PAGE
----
Priory Trees: The Tulip Tree

For a short while, it is the garden’s signature tree.  For most of the year it holds either naked branches against sky; or else a wrap of unremarkable green – like so many other large trees at The Priory.  It isn’t quite the biggest tree and it isn’t quite my favourite.  But for a few days in autumn, it is the signature tree.  To me.

Tulip Tree Liriodendron tulipifera (5)

Someone, a long time ago, planted a small tulip tree, a Liriodendron tulipifera, close by the northwestern corner of the house;

Tulip Tree Liriodendron tulipifera (1)

and, when he or she planted it a little too close against the walls, they did so without a thought for a gardener – with no head for heights – having to clear its leaves from giddy-height guttering.  The tree is small no more.

Tulip Tree Liriodendron tulipifera (2)

Its unremarkable summer-green morphs – almost over-night – into a golden sensation.  Generally in November, especially in morning or late afternoon low sun, the tree shines; changing colour as I move around the garden.

Tulip Tree Liriodendron tulipifera (6)

Every year, I hope the short-lived spectacle will last a little longer, the after-party raking up put off.  It rarely does.  Some years, strong winds rip away the Lothlórien gold within a day or so; some years, the leaves are ripped away before they gleam even.  And I am cheated.

Tulip Tree Liriodendron tulipifera (4)

That brilliant canopy towering above the rooftops dominates The Priory and garden; but not in a brutish, show-off way.

Tulip Tree Liriodendron tulipifera (3)

Rather, I think of the tulip tree as a coy, self-effacing type; murmuring bashfully to itself, “Oh my word, look what’s happened to me.  Good gracious.  How terribly ostentatious.  I didn’t intend … ,” before trailing off in embarrassment.

Tulip Tree Liriodendron tulipifera (7)

Most years, I watch the dropping leaves fall slowly to earth for about ten days, heartened by the sight whilst it lasts;

Tulip Tree Liriodendron tulipifera (8)

always aware that it is a short-lived pleasure.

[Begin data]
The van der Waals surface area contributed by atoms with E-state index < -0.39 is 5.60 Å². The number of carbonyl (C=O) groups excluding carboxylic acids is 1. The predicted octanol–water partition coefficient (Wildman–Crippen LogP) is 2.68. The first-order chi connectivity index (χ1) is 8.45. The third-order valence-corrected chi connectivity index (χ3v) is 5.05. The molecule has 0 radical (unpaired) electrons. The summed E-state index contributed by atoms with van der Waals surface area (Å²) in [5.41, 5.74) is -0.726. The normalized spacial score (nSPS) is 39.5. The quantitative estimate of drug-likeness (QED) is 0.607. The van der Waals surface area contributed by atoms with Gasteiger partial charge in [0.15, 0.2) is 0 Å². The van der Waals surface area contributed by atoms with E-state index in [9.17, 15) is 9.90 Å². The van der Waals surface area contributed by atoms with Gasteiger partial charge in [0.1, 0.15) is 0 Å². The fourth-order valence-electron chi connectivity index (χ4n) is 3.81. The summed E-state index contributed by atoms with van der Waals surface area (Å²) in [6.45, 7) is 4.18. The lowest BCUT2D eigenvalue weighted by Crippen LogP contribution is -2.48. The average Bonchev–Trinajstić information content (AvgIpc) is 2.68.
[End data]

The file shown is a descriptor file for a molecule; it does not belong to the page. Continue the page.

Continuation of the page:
It’s called the tulip tree because of its flowers, of course.  I rarely see these lofty, upward-facing, tulip-y flowers and in all the years of our acquaintance, it’s never occurred to me to photograph one.


But that needn’t stop me showing you, privately, how pretty they are.  (Thanks to Wikipedia for this image).

Tulip Tree Liriodendron tulipifera (9)

November 2013

This remarkable leaf-colour event, marking the tailspin of the year, always puts me to wondering what life will hold for me the next time I see it; the next time I rake up the aftermath.  I’ve seen the tulip tree’s autumn performance ten times and I can’t help but ponder how often I’ll see it again before I leap the fence to pastures new.

But it isn’t my favourite tree in the garden.  No … there is another.

A Tidy Up

Now that we’ve finally had a couple of frosts at the Priory,


The Priory tulip tree (Liriodendron tulipifera)

I feel that I have permission to start tidying away.


So I’ve been carting stuff off to the compost bins or bonfire site.


Bishop of Llandaff – weary

In the topical border, the freezing temperatures have collapsed the tender plants


into a soggy, exhausted (and, if you ask me, melodramatic) heap.

DSM_7908I needn’t have waited for the first frost to start hacking back the growth but it seemed ungrateful somehow, impolite even, to cut down still-flowering dahlias.

DSM_7891Some plants such as this Persicaria filiformis had barely begun to flower when the first frost struck.


And this toad lily (Tricyrtis hirta) only had time to flower because I moved its pot indoors.


Tender fuchsias, dahlias and Colocasia esculenta

Many of the plants, including fuchsias (F. ‘Gartenmeister Bonstedt’) and the colocasia won’t survive hard frosts and I have transplanted them to the heated greenhouses.  I’ve left most of the dahlias in the ground but a few – which I wanted to re-site – I have lifted for drying and storing.

DSM_8011A thick mulch of my excellent (if I do say so myself) garden compost will keep the dahlias and


other plants left in the bed (marked with canes) warm and toasty.  (The ‘straw cages’ protect the stems of Musa basjoo).

DSM_8004The larger of the two red bananas (Ensete maurelii) was very, very heavy – even with all its leaves removed.  I needed help to manhandle it into a barrow and plant it in the greenhouse.

DSM_7924Speaking of planting – not all the gardening at the moment is about cutting back and digging up.  My bulb order has arrived and I have been caressing my box of promise – though I ought to stop that and crack on with planting them.

DSM_7875Speaking of cracking – we’ve had some fierce storms down here in Sussex.  Thankfully, we escaped lightly and only lost one small tree, a copper beech which we had decided to fell anyway.


It sat squeezed between two large oaks, you see and would always have been stunted by them.  I removed it with the chainsaw.


September 2013

Speaking of chainsaws – the tree surgeons have been again.  You might remember that the main island on the west pond had become congested and that seven alders were crowding out the one weeping willow.

DSM_8040Well, those alders are gone now and, unlike the copper beech, the willow now has the space and light it needs.


I’ll leave you with another shot of the tulip tree.  It isn’t a display that lasts very long (soon I’ll be raking up each of those leaves), so let’s make the most of it.